- Suggest avenues/scope of feedback, relating them back to the attendee’s zone of expertise. This will avoid the ‘I don’t like red’ feedback often given when a client is unsure of the feedback required. More about that later…
Don’t spend valuable time repeating the brief. The What client’s think survey showed that was some client’s pet hate. Instead, include it as a summary of key points in the agenda.
Take notes or ask to record the meeting to ensure you have an accurate account of any decisions made, then share your notes shortly after the meeting.
Respect your client’s time and make sure they also know your time is valuable.
Short sharp meetings encourage participation from everyone and keeps everyone focused on you and not their phones.
Never run a meeting longer than the time allowed. That means watching the time and moving the meeting along where needed. It’s where a time allocation on an agenda is of value. If running out of time, suggest other ways some items may be discussed (for example on slack).
Help your client give you the feedback you want
There is no ‘how to be a good client’ short course. Clients are myopic – they are (rightly so) focussed on their problem and their business. If fact, there’s every possibility they’ve had months or years working on their problem before calling you.
A designer’s role is to help clients understand what makes for a good design solution and why.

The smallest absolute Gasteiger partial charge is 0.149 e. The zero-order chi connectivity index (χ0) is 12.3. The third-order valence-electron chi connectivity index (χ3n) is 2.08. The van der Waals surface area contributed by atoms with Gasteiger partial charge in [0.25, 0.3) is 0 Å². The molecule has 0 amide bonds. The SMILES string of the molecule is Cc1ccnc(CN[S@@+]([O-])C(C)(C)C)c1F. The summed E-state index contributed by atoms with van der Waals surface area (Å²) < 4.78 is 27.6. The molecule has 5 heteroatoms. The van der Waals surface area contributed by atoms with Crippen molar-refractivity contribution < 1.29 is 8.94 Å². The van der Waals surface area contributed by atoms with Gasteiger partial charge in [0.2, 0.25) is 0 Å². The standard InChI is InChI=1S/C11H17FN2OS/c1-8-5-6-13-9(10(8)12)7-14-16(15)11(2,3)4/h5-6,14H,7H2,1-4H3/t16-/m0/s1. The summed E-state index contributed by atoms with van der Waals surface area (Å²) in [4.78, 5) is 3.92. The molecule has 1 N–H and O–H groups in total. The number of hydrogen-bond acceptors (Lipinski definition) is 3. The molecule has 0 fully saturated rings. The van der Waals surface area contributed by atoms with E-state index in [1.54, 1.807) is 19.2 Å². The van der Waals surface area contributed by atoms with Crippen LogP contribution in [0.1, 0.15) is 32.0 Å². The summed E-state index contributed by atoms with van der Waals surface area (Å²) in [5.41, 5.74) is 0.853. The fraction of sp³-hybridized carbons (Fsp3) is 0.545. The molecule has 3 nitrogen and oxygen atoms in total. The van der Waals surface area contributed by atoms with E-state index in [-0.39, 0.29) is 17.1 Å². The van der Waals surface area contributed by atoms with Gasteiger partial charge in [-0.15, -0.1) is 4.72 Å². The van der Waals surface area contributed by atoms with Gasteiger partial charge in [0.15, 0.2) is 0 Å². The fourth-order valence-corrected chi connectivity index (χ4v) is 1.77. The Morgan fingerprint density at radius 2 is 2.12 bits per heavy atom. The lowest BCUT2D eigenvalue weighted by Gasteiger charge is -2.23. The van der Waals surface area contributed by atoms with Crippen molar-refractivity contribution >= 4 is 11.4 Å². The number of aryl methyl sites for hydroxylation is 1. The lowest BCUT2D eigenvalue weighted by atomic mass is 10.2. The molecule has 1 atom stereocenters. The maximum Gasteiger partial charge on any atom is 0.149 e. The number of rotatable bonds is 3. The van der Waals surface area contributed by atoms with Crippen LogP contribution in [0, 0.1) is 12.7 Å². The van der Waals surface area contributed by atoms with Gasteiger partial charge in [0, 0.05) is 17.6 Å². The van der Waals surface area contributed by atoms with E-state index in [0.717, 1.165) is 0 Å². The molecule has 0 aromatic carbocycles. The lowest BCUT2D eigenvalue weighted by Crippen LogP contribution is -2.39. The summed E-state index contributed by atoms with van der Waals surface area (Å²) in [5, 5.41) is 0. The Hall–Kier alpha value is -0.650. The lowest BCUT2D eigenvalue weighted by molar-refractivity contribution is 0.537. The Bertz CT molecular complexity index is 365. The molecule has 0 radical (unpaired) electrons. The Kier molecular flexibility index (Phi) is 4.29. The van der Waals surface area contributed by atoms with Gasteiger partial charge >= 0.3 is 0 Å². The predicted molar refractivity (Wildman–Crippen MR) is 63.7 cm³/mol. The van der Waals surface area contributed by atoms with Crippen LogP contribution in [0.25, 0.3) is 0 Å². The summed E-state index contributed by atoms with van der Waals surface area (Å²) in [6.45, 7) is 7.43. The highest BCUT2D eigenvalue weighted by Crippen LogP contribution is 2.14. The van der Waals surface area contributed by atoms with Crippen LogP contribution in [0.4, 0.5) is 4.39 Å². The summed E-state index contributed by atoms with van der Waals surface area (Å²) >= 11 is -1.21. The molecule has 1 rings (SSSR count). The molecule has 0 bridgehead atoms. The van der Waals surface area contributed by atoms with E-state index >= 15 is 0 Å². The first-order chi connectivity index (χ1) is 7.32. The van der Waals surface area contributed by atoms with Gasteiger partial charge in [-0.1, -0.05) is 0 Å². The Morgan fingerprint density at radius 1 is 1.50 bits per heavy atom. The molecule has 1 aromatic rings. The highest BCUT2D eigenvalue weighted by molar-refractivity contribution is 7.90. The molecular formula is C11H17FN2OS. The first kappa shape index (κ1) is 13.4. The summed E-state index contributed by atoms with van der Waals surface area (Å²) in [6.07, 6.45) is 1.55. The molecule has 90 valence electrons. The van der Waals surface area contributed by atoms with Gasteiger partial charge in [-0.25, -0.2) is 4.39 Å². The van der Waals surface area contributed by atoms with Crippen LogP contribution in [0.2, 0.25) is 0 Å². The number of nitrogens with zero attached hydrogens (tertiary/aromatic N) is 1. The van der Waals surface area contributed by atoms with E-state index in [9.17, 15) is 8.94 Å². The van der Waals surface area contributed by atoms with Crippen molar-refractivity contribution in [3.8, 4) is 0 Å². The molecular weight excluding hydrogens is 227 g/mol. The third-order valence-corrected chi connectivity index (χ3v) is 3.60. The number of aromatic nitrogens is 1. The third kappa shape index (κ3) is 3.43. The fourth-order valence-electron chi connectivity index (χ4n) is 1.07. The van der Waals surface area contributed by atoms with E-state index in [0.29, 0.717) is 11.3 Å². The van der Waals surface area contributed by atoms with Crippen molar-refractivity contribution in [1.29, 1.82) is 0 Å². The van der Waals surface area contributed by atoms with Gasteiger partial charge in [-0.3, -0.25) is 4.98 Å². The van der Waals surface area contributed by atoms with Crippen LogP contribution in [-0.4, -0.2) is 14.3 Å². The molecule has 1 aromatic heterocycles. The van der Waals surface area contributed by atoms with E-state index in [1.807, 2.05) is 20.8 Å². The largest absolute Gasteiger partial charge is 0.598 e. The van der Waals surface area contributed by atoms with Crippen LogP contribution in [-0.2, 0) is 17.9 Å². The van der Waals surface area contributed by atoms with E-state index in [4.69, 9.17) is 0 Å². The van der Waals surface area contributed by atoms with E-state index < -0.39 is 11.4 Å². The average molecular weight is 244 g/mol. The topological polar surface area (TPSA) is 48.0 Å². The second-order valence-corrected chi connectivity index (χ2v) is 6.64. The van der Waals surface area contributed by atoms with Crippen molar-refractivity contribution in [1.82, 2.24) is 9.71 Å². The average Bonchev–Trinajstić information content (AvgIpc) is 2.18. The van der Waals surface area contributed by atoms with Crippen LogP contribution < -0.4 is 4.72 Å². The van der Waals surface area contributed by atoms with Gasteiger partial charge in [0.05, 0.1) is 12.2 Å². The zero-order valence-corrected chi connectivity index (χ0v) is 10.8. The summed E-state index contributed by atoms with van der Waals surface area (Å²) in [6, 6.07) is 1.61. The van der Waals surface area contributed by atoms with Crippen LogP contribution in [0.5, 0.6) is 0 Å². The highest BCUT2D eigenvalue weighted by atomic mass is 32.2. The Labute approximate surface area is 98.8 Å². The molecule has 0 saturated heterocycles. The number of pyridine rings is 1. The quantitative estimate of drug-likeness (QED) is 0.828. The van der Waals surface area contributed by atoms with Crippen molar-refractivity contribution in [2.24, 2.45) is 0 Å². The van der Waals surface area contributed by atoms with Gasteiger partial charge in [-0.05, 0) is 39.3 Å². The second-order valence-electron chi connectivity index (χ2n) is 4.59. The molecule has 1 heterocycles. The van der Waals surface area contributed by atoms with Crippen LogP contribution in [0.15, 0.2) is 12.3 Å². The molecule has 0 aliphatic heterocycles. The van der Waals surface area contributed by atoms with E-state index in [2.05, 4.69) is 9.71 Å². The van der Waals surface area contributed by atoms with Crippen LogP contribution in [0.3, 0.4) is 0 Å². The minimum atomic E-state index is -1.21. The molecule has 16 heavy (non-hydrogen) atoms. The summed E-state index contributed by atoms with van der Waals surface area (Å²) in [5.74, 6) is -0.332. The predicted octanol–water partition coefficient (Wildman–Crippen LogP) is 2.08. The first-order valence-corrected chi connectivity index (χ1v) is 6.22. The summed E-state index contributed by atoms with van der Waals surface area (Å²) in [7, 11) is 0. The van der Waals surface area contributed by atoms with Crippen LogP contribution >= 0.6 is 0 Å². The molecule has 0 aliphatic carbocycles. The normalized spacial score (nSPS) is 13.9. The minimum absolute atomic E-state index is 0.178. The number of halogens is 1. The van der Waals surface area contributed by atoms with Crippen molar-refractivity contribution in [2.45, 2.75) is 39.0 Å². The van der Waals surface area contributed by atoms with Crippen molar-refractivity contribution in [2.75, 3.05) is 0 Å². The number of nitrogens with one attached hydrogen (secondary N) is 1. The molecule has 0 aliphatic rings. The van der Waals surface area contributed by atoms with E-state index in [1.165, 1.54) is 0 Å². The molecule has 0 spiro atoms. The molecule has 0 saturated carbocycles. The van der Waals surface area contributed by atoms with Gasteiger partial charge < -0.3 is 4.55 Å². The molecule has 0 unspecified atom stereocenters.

No-one wants to be embarrassed, so by default clients will lean into their personal likes, dislikes and lived experience to give feedback because they’re areas they have confidence. Problem is, often we’re not designing for the client. We’re designing for their market and their audience.
Help the client give the feedback you want by reminding them of the design objective and how their expertise is relevant. Be clear about the feedback you need, and if not immediate, when it is expected.
Finally, clearly state your understanding of the meeting outcomes; what you will do with that information and the next steps.
Meetings are a great way to showcase your confidence: in approach and project management expertise. On the other hand, an inefficient, unfocussed meeting can not only waste time it can also make a designer look incompetent. Not a good look for someone handling a large budget.
Co-founder Design Business Council.
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About Carol Mackay
After 30+ years running a graphic design firm, Carol pivoted from client-focused projects to consult to the design industry.
Carol’s special power has always been an ability to use design to translate difficult to understand or complex messages. She believes design brings clarity to complex issues. From clarity comes understanding, and understanding leads to knowledge.
As a designer she used those skills with clients like The Magistrates, County and Supreme Courts; Ombudsman schemes and Emergency Service agencies. At DBC she uses the same skills … she helps designers de-mystify the complexities of managing a small business.
Outside of DBC Carol mentors graduates and is a Board member at Never Not Creative, a community of creatives pushing for change in the creative industry.